The International Finance Corporation (IFC) intends to invest in Myanmar’s mobile tower industry, keen on the economic and financial benefits the sector will bring to the country, according to IFC resident representative Vikram Kumar.
While improved mobile connectivity will generate additional business activity, there are also direct advantages for Myanmar firms.
“There’s a huge spill-over effect from tower companies,” he said. “They contract local construction companies who contract local supply companies who hire locally.”
Mr Kumar said the IFC is in discussions with tower companies about supporting their investments plans over the medium term. The IFC is also keen to see a local Myanmar tower company, possibly in the next round of tower building expected next year, he said.
“It’s important to make sure no shortage of capital holds back development. The World Bank Group is fully committed that nothing holds back telecoms,” he said.
“Commercial banks are uncomfortable with Myanmar risk, especially when it comes to long term project financing,” he said.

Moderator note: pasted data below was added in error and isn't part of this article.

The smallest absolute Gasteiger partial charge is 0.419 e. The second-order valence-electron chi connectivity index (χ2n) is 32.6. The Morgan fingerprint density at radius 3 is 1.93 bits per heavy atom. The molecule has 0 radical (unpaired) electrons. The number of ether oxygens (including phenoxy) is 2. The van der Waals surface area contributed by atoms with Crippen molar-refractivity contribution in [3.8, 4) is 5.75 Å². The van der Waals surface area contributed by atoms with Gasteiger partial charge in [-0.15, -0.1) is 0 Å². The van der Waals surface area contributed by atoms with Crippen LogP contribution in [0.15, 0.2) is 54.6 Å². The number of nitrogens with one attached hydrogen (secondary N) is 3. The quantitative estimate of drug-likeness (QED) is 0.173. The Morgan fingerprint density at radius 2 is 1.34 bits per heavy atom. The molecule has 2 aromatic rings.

To counter this, tower companies today envisage structuring their borrowing in a manner allowing commercial banks to get repaid outside the country, while at the same time being able to utilise the funds to pay for local expenses like labour and cement.
The IFC does not compete with commercial banks, and over the coming years, would like to promote more long term on-shore financing in Myanmar, where commercial lenders become more comfortable taking on Myanmar risk, he said.
Mr Kumar said it would ultimately be up to private firms to decide how to arrange their financing.
Edwin Vanderbruggen, a partner at legal advisory firm VDB Loi, earlier this month said there was no legal reason why international commercial banks and institutions could not provide financing immediately. While few financing deals have yet been implemented in Myanmar, he said several are currently in preparation.
“The laws are in place to do this, but the process is untested which is what has deterred lenders up to now,” he said.
“[But] for the right project, we are seeing a keen interest from commercial lenders in real estate, infrastructure and power. The legal framework has been updated in 2013, and the government is generally speaking very cooperative in facilitating foreign investment.”
Updating Myanmar’s bilateral and multilateral investment treaties could help to encourage commercial lending from abroad, he said.
Source The Myanmar Times